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EU agrees to unlock €18bn Ukraine aid package as Hungary drops veto

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EU member states have agreed to unlock an €18bn funding package for Ukraine after Hungary dropped its veto as part of a wider political bargain giving Budapest the potential to access billions of euros of EU cash.

In a late-night deal struck by EU ambassadors on Monday, Hungary agreed to lift its blockade on an EU funding plan aimed at shoring up Kyiv’s finances in 2023. It also dropped its veto on the EU’s implementation of a minimum effective corporate tax in the union, EU diplomats said.

In return, EU member states will approve Hungary’s €5.8bn Covid-19 recovery plan, which has been held up since last year because of rule of law concerns, according to a statement by the Czech presidency of the EU. Failure to approve the plan by the end of the year would have deprived Budapest of most of those funds for good.

The deal represents a big step forward for capitals just days ahead of an EU summit that officials feared could be overshadowed by the messy stand-off with Hungary’s prime minister, Viktor Orbán.

Brussels has been particularly anxious about the perception that the EU has been failing to pull its financial weight when it comes to supporting Ukraine, with the US criticising the patchy and unpredictable stream of funding the union has managed this year.

The Ukraine funding programme proposed by the European Commission requires the unanimous consent from all the 27 member states because of the way the common borrowing will be raised by the EU. While member states discussed an alternative way of moving the funding to Ukraine, that would have taken longer to get through, deepening the financial hazards faced by Kyiv.

Hungary had been accused of blocking the loans as part of an effort to press other capitals to approve its share of the €800bn NextGenerationEU recovery programme.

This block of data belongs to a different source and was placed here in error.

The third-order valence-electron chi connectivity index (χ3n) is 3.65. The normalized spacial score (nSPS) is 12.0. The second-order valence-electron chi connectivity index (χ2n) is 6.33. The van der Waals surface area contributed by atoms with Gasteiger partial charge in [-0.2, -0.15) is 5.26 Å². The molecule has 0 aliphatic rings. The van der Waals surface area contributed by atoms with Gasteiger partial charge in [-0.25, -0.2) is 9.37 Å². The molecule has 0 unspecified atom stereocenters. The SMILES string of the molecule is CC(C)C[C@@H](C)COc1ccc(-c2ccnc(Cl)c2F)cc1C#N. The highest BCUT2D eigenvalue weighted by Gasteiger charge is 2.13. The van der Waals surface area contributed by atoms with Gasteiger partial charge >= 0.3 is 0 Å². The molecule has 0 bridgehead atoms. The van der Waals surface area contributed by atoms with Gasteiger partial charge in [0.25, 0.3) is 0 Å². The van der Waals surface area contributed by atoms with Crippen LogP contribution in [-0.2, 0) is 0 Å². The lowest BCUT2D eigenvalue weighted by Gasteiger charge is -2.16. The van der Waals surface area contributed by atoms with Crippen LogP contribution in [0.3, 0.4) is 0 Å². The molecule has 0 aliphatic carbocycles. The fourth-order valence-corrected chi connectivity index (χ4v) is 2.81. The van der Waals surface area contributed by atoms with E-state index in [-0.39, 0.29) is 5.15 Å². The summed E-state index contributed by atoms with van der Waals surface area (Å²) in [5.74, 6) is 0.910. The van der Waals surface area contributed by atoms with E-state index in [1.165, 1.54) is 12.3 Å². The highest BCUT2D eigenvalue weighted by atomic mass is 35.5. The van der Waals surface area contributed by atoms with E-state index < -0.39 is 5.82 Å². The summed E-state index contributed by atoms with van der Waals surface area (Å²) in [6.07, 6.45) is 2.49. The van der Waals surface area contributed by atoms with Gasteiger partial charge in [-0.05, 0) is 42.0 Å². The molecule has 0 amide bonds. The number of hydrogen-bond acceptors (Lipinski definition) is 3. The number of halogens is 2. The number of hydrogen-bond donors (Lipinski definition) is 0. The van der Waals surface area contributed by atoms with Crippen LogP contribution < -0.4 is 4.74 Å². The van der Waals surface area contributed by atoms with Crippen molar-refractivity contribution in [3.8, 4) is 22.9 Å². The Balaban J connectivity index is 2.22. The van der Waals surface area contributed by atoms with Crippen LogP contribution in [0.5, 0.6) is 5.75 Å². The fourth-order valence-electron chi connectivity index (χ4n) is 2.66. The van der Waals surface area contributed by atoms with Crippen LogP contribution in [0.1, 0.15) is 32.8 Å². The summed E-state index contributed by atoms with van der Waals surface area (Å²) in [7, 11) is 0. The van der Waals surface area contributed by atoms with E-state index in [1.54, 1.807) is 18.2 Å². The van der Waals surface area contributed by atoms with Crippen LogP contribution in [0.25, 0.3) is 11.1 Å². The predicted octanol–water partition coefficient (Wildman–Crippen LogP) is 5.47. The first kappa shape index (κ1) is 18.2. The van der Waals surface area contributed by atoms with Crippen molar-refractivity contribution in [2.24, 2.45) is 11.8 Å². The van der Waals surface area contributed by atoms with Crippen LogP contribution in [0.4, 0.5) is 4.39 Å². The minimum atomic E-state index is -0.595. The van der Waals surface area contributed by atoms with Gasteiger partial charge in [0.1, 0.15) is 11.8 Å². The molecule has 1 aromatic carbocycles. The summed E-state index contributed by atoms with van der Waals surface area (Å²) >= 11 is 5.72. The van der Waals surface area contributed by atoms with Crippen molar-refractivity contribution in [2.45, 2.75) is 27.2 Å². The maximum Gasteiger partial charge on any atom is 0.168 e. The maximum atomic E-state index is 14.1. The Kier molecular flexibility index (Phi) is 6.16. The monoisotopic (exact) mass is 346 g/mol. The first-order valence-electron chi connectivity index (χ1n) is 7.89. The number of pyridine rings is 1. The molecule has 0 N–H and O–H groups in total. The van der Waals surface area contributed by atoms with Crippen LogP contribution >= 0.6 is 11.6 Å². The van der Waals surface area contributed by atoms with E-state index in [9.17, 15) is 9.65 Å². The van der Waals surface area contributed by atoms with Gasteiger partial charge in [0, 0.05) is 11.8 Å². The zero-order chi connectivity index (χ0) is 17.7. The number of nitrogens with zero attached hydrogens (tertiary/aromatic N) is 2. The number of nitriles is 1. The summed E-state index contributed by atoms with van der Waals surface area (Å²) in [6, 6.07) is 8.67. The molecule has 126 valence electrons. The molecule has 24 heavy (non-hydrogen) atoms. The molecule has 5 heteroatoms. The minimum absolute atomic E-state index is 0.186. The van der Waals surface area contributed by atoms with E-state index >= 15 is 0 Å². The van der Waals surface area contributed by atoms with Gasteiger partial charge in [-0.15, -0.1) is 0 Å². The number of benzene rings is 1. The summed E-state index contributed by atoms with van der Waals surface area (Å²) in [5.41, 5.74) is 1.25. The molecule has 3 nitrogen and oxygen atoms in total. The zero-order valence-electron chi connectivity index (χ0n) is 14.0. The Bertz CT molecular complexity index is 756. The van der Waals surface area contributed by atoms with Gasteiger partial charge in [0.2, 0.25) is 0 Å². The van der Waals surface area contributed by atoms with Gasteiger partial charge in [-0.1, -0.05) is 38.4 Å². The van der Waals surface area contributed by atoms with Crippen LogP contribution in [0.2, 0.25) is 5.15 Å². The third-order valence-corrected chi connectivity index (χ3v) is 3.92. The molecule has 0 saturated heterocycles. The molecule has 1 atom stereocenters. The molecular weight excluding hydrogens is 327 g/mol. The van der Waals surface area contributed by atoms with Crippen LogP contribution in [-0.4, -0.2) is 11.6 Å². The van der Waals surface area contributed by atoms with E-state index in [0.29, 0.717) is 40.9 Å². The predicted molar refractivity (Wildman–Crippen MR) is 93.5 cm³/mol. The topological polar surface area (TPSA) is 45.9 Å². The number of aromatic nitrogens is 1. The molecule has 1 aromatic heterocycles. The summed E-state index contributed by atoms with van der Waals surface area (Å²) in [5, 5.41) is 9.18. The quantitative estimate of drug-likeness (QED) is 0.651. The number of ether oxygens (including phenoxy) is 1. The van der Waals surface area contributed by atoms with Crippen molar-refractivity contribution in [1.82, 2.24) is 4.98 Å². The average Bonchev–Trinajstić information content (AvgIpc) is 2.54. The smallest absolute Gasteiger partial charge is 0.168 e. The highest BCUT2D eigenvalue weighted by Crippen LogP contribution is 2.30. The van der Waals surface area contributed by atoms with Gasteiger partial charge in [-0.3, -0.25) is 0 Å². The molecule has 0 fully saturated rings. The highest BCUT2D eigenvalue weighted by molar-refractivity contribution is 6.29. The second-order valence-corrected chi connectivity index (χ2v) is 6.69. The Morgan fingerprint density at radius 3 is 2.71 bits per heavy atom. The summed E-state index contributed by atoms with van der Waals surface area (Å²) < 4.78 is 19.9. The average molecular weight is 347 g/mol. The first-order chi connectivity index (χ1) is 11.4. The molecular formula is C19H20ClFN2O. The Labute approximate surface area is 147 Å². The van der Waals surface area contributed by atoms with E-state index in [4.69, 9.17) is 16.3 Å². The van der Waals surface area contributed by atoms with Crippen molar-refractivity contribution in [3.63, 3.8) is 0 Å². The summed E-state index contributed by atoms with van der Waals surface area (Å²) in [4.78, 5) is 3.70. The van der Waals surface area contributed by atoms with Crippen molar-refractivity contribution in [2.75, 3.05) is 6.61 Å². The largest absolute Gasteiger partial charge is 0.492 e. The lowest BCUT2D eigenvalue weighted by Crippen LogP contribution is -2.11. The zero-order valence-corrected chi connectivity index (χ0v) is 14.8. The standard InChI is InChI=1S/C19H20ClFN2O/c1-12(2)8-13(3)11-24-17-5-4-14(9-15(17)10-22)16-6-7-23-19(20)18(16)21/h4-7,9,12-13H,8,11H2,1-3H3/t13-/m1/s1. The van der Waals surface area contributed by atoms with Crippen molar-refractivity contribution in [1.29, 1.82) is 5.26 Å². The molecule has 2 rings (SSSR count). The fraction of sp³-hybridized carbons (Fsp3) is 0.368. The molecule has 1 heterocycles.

Orbán has also been blocking the EU’s plans for setting a 15 per cent minimum effective corporate tax rate in the union, following the deal agreed under the auspices of the OECD last year. This plan also requires unanimous agreement of member states.

The Council of the EU said in a statement on Monday night that the member states had agreed to implement the levy, although diplomats said they still needed to iron out some remaining issues being raised by Poland.

Under the package agreed in principle by ambassadors, EU member states now plan to vote through Hungary’s recovery funding, which has been stuck since May last year when Budapest first lodged its application for the money.

The European Commission had recommended that EU nations approve the recovery plan, but member states last week delayed the decision because of the stand-off over Ukraine. Orbán has been under heavy pressure to come to terms with the EU and unlock the funding, given the travails of the Hungarian economy, which faces one of the highest inflation rates in the EU, alongside weak growth.

At the same time, member states agreed to freeze €6.3bn of cohesion funding to Hungary, after the commission found early this month that Budapest had fallen short in delivering on 17 commitments to reform the rule of law.

The amount of money being held back is slightly lower than the €7.5bn that the commission earlier proposed should be suspended. The rule of law reform requirements will be integrated into Hungary’s recovery plan, meaning that Budapest can only start accessing its cash once it has fulfilled all of the milestones.

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